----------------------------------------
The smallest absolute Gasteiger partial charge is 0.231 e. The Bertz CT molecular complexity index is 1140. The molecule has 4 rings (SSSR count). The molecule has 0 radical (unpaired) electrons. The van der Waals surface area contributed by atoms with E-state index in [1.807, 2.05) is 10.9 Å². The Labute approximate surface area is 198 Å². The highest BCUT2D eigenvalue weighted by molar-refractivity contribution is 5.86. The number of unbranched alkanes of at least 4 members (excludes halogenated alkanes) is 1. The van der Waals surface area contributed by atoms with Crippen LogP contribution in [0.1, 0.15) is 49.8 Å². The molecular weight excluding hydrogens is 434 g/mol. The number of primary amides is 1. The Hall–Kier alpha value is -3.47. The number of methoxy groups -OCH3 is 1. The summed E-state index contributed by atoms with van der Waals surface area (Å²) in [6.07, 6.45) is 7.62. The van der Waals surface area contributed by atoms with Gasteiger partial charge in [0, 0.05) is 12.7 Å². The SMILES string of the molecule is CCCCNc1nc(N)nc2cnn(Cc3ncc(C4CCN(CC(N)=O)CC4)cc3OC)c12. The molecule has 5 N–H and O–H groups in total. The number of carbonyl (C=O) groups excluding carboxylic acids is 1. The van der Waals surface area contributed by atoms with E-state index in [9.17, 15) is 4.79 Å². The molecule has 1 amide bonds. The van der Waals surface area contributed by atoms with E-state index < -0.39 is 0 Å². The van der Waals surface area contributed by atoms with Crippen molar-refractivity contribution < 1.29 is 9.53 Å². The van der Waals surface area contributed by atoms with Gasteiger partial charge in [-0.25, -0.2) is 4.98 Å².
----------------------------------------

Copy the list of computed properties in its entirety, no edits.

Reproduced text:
The smallest absolute Gasteiger partial charge is 0.231 e. The Bertz CT molecular complexity index is 1140. The molecule has 4 rings (SSSR count). The molecule has 0 radical (unpaired) electrons. The van der Waals surface area contributed by atoms with E-state index in [1.807, 2.05) is 10.9 Å². The Labute approximate surface area is 198 Å². The highest BCUT2D eigenvalue weighted by molar-refractivity contribution is 5.86. The number of unbranched alkanes of at least 4 members (excludes halogenated alkanes) is 1. The van der Waals surface area contributed by atoms with Crippen LogP contribution in [0.1, 0.15) is 49.8 Å². The molecular weight excluding hydrogens is 434 g/mol. The number of primary amides is 1. The Hall–Kier alpha value is -3.47. The number of methoxy groups -OCH3 is 1. The summed E-state index contributed by atoms with van der Waals surface area (Å²) in [6.07, 6.45) is 7.62. The van der Waals surface area contributed by atoms with Gasteiger partial charge in [0, 0.05) is 12.7 Å². The SMILES string of the molecule is CCCCNc1nc(N)nc2cnn(Cc3ncc(C4CCN(CC(N)=O)CC4)cc3OC)c12. The molecule has 5 N–H and O–H groups in total. The number of carbonyl (C=O) groups excluding carboxylic acids is 1. The van der Waals surface area contributed by atoms with E-state index in [9.17, 15) is 4.79 Å². The molecule has 1 amide bonds. The van der Waals surface area contributed by atoms with E-state index < -0.39 is 0 Å². The van der Waals surface area contributed by atoms with Crippen molar-refractivity contribution < 1.29 is 9.53 Å². The van der Waals surface area contributed by atoms with Gasteiger partial charge in [-0.25, -0.2) is 4.98 Å².